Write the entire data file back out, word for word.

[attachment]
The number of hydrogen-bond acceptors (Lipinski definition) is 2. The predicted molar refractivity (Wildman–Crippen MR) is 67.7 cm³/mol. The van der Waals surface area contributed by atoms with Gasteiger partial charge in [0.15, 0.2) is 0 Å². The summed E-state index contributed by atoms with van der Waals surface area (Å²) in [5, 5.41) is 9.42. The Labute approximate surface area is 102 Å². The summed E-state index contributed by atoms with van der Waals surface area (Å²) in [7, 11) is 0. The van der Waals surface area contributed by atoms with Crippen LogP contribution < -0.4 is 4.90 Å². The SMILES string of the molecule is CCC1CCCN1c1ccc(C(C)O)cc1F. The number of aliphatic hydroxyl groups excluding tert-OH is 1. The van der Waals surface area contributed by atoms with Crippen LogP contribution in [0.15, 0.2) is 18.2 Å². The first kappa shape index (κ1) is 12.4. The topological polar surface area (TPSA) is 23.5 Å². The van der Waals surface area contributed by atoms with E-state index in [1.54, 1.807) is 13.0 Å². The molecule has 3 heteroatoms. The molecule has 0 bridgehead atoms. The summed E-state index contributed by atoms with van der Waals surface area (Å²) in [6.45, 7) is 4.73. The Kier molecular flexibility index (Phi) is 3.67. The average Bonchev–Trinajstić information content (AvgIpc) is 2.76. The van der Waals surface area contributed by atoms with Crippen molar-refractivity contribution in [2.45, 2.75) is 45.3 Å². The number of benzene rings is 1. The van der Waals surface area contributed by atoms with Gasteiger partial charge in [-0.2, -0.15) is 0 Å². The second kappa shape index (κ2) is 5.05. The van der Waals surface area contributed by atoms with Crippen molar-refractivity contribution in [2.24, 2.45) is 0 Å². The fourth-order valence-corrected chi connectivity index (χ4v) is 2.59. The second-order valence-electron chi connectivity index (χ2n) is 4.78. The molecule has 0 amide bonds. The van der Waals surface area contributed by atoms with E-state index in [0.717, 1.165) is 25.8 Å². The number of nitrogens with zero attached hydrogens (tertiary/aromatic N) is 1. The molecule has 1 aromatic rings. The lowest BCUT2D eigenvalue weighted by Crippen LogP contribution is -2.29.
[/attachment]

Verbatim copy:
The number of hydrogen-bond acceptors (Lipinski definition) is 2. The predicted molar refractivity (Wildman–Crippen MR) is 67.7 cm³/mol. The van der Waals surface area contributed by atoms with Gasteiger partial charge in [0.15, 0.2) is 0 Å². The summed E-state index contributed by atoms with van der Waals surface area (Å²) in [5, 5.41) is 9.42. The Labute approximate surface area is 102 Å². The summed E-state index contributed by atoms with van der Waals surface area (Å²) in [7, 11) is 0. The van der Waals surface area contributed by atoms with Crippen LogP contribution < -0.4 is 4.90 Å². The SMILES string of the molecule is CCC1CCCN1c1ccc(C(C)O)cc1F. The number of aliphatic hydroxyl groups excluding tert-OH is 1. The van der Waals surface area contributed by atoms with Crippen LogP contribution in [0.15, 0.2) is 18.2 Å². The first kappa shape index (κ1) is 12.4. The topological polar surface area (TPSA) is 23.5 Å². The van der Waals surface area contributed by atoms with E-state index in [1.54, 1.807) is 13.0 Å². The molecule has 3 heteroatoms. The molecule has 0 bridgehead atoms. The summed E-state index contributed by atoms with van der Waals surface area (Å²) in [6.45, 7) is 4.73. The Kier molecular flexibility index (Phi) is 3.67. The average Bonchev–Trinajstić information content (AvgIpc) is 2.76. The van der Waals surface area contributed by atoms with Crippen molar-refractivity contribution in [2.45, 2.75) is 45.3 Å². The number of benzene rings is 1. The van der Waals surface area contributed by atoms with Gasteiger partial charge in [-0.2, -0.15) is 0 Å². The second kappa shape index (κ2) is 5.05. The van der Waals surface area contributed by atoms with Crippen molar-refractivity contribution in [2.24, 2.45) is 0 Å². The fourth-order valence-corrected chi connectivity index (χ4v) is 2.59. The second-order valence-electron chi connectivity index (χ2n) is 4.78. The molecule has 0 amide bonds. The van der Waals surface area contributed by atoms with E-state index in [0.717, 1.165) is 25.8 Å². The number of nitrogens with zero attached hydrogens (tertiary/aromatic N) is 1. The molecule has 1 aromatic rings. The lowest BCUT2D eigenvalue weighted by Crippen LogP contribution is -2.29.